Miguel Marquez is a CNN senior national correspondent that has worked in broadcast journalism for 25 years. He and Brad discuss covering difficult stories from around the world and if being gay has affected his career. He has covered many difficult stories such as the Iraq War, the War in Afghanistan, the Bahrain riots, and domestic clashes. Most recently, as a reporter, he documented the heartbreaking stories of the pandemic in hospitals in New York and Texas. Despite the challenges of reporting on such a chaotic and random enemy, Miguel Marquez shares the importance of allowing people to tell their stories and respecting their opinions even if he didn’t agree with them.
“Giving voice to the voiceless and covering those stories is incredibly important – there are people who have died doing that.” – Miguel Marquez
In this episode you’ll learn:
- Miguel Marquez’s experience reporting on the pandemic in US hospitals
- Objectivity versus subjectivity in reporting on protests against COVID-19 mandates
- Coming out in the professional environment and the challenges it poses.
Follow Miguel on Twitter: @miguelmarquez
The award-winning reporter has broken news and covered several big stories both domestically and internationally. Miguel Marquez reported extensively on the Covid-19 pandemic from inside overwhelmed emergency departments and hospitals in NYC at its start; to overwhelmed hospitals in Texas over the
summer; to western and rural areas rife with disease in the early autumn; to an enormous spike in cases in the winter; and finally, to the human and economic cost of the coronavirus across the US.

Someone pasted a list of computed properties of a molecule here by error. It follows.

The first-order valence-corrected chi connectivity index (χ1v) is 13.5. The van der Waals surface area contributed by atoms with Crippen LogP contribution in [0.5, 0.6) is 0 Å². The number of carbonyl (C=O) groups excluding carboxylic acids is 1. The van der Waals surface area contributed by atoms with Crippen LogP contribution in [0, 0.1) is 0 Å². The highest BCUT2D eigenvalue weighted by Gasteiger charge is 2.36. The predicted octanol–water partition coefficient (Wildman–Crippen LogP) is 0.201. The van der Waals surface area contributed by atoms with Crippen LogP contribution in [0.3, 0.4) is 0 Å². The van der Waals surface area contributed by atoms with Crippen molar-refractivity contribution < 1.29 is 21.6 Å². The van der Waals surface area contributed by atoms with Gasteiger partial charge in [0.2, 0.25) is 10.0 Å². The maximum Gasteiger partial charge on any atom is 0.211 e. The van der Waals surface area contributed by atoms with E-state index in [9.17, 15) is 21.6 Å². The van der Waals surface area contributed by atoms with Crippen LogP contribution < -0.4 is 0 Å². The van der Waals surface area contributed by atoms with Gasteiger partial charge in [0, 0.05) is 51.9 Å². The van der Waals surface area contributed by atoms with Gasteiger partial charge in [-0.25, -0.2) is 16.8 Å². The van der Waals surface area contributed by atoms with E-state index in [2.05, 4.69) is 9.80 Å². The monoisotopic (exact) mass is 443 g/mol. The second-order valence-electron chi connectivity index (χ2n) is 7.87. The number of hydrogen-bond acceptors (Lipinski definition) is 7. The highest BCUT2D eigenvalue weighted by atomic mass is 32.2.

Marquez got extraordinary access to several hospitals including enough to report for a full hour on the horrendous situation in New York City early in the pandemic through the experience of doctors and staff at SUNY Downstate Health Sciences University. Marquez has also reported extensively on politics and the political realignment throughout the country. He covered protests and voters in the 2016 election and has gone on to cover swing-voters throughout the country, with major focus on the industrial Midwest and areas that flipped from Obama in 2012 to Trump in 2016 and how they voted in 2020.
Marquez also reported extensively on the killing of George Floyd by Minneapolis police and the protest and aftermath that followed. He led CNN’s coverage from the midst of rioting and unrest in Baltimore in the aftermath of Freddie Gray’s death while in police custody.
In 2016, Marquez accepted a Golden Nymph Award on behalf of CNN at the Monte-Carlo Television Festival for its coverage of Baltimore in 2015
His initial start with CNN was in April 2003, as anchor for CNN Headline News based in CNN’s world headquarters in Atlanta. Marquez moved to Los Angeles to take up reporting duties for CNN in June 2003 where he covered everything from wildfires to the first Michael Jackson trial for CNN.
Before joining CNN, Marquez was a desk assistant at CBS News. His first reporting job was at WNBC in New York where he covered the daily events of the city. He moved to KSAZ in Phoenix, AZ where for three years he was a general assignment reporter.
Prior to pursuing a career in broadcast journalism, Marquez served as a legislative assistant to then US Representative Bill Richardson. Notably, while traveling to Pyongyang, North Korea as part of a
congressional delegation, two US helicopter pilots were shot down north of the de-militarized zone and Marquez assisted in negotiations for their release. Marquez’s first job was as a researcher for the Congressional Research Service in Washington, D.C.
Marquez was born in Santa Rosa, New Mexico.